Being a fire investigator, inspector and self proclaimed radio geek, I marvel at the amount of radios that are being installed in Chief's cars of late. I saw an SUV the other day with 10 radios in it. Now I am not an expert BUT. Is it not a little sensory overload to have 10 radios on all at once??? That also does not include cell phone, PDA, Computer, Satellite radio and OHHH ya this one had a DVD player built in.
I think we are missing the point of inter-operability. We need to be safe out there.
A chief that has 10 radios going at the same time is NOT hearing the message.
That is my opinion I could be wrong. Let me know what you think.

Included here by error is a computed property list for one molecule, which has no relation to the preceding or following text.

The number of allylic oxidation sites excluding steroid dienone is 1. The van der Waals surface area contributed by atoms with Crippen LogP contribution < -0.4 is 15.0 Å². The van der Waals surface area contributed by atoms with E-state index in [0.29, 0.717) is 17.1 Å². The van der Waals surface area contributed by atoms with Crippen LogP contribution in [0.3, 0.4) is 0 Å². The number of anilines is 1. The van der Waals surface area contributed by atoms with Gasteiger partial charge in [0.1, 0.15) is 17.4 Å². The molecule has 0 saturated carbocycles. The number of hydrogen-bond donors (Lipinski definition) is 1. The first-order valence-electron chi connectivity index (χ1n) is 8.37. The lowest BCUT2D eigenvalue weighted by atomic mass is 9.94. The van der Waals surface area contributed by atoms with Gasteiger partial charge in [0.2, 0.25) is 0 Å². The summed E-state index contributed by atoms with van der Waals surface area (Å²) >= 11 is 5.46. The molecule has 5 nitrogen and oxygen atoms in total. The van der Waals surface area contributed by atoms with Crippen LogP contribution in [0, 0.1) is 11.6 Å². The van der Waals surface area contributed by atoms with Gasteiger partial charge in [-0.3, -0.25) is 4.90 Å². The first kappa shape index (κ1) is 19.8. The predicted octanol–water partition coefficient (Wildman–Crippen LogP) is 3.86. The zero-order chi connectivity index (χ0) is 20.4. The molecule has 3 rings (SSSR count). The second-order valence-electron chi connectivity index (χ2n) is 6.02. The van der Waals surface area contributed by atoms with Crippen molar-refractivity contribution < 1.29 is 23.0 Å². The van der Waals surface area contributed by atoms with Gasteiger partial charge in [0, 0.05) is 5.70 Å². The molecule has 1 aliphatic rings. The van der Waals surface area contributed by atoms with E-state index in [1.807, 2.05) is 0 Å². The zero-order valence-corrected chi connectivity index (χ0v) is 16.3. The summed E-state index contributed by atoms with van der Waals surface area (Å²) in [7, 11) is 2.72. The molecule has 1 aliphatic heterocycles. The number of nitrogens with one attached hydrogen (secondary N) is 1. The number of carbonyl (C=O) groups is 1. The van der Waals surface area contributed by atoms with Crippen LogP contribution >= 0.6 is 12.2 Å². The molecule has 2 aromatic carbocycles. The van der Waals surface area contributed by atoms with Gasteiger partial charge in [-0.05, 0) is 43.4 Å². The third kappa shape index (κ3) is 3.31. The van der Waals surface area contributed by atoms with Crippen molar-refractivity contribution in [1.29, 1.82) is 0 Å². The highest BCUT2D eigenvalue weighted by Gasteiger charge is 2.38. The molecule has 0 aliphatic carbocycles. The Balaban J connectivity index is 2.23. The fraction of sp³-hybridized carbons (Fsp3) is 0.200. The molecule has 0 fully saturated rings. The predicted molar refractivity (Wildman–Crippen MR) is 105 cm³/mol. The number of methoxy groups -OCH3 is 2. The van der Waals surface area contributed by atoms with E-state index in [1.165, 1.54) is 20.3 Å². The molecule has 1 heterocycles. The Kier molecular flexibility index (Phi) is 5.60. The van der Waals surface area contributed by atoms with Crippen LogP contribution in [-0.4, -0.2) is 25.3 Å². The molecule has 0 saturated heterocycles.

No doubt!! I teach a radio class at my hall and i actually proved to my members that SCANNING alone could sometimes confuse one. Stay on one channel, preferably the channel designated for the "fireground" and let the command post handle the rest. If the whole "operations" is on one channel, there is less chance for a "mis-communication"!!
WOW! I have never seen 10 radios is one vehicle. I am volunteer firefighter and the unofficial radio geek for our small department. I have a hard enough time getting our guys to remember to bring their portable with them in the first place. We have all of our portables programmed with the Texas Interoperability channels. If the incident is more than 5 miles or so from our repeater, then we all go to TEXAS-FIRE 1 so that we can talk to each other. We recently had to go to TEXAS-FIRE 2 because of a large brush fire operation south of us. I assume that most other states have the same type of Interoperability plan in place. How do other departments handle their radio communications?